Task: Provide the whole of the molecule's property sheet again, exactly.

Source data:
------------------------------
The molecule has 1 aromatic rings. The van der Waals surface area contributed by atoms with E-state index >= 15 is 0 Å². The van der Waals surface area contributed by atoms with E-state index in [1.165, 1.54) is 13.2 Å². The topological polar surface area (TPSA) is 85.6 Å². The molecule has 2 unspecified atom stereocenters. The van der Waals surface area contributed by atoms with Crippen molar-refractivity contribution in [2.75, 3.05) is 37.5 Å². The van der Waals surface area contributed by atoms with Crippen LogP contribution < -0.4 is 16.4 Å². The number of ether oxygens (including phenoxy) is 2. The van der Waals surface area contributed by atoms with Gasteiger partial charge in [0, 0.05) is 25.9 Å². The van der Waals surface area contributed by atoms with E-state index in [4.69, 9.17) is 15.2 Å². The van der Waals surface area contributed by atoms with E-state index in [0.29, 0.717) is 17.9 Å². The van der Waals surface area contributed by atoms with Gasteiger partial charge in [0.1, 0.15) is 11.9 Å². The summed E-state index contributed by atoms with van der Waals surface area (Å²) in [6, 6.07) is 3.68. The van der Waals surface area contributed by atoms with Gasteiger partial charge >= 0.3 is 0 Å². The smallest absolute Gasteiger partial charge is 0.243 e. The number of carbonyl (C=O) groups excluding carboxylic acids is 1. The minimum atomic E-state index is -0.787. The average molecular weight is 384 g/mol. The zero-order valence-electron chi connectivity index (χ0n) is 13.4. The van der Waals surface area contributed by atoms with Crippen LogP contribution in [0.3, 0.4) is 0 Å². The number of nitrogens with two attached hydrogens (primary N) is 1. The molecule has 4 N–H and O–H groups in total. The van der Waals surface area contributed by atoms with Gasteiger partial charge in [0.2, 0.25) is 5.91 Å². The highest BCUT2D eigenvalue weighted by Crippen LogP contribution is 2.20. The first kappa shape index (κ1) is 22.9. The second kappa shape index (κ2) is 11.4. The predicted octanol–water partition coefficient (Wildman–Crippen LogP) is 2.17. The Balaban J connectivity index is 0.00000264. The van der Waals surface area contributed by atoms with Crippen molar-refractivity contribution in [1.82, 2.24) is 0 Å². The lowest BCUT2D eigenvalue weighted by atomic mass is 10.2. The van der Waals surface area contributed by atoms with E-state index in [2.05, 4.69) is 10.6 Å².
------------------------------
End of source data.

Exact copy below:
The molecule has 1 aromatic rings. The van der Waals surface area contributed by atoms with E-state index >= 15 is 0 Å². The van der Waals surface area contributed by atoms with E-state index in [1.165, 1.54) is 13.2 Å². The topological polar surface area (TPSA) is 85.6 Å². The molecule has 2 unspecified atom stereocenters. The van der Waals surface area contributed by atoms with Crippen molar-refractivity contribution in [2.75, 3.05) is 37.5 Å². The van der Waals surface area contributed by atoms with Crippen LogP contribution < -0.4 is 16.4 Å². The number of ether oxygens (including phenoxy) is 2. The van der Waals surface area contributed by atoms with Gasteiger partial charge in [0, 0.05) is 25.9 Å². The van der Waals surface area contributed by atoms with E-state index in [4.69, 9.17) is 15.2 Å². The van der Waals surface area contributed by atoms with E-state index in [0.29, 0.717) is 17.9 Å². The van der Waals surface area contributed by atoms with Gasteiger partial charge in [0.1, 0.15) is 11.9 Å². The summed E-state index contributed by atoms with van der Waals surface area (Å²) in [6, 6.07) is 3.68. The van der Waals surface area contributed by atoms with Gasteiger partial charge >= 0.3 is 0 Å². The smallest absolute Gasteiger partial charge is 0.243 e. The number of carbonyl (C=O) groups excluding carboxylic acids is 1. The minimum atomic E-state index is -0.787. The average molecular weight is 384 g/mol. The zero-order valence-electron chi connectivity index (χ0n) is 13.4. The van der Waals surface area contributed by atoms with Crippen LogP contribution in [0.3, 0.4) is 0 Å². The number of nitrogens with two attached hydrogens (primary N) is 1. The molecule has 4 N–H and O–H groups in total. The van der Waals surface area contributed by atoms with Gasteiger partial charge in [0.2, 0.25) is 5.91 Å². The highest BCUT2D eigenvalue weighted by Crippen LogP contribution is 2.20. The first kappa shape index (κ1) is 22.9. The second kappa shape index (κ2) is 11.4. The predicted octanol–water partition coefficient (Wildman–Crippen LogP) is 2.17. The Balaban J connectivity index is 0.00000264. The van der Waals surface area contributed by atoms with Crippen molar-refractivity contribution in [1.82, 2.24) is 0 Å². The lowest BCUT2D eigenvalue weighted by atomic mass is 10.2. The van der Waals surface area contributed by atoms with E-state index in [2.05, 4.69) is 10.6 Å².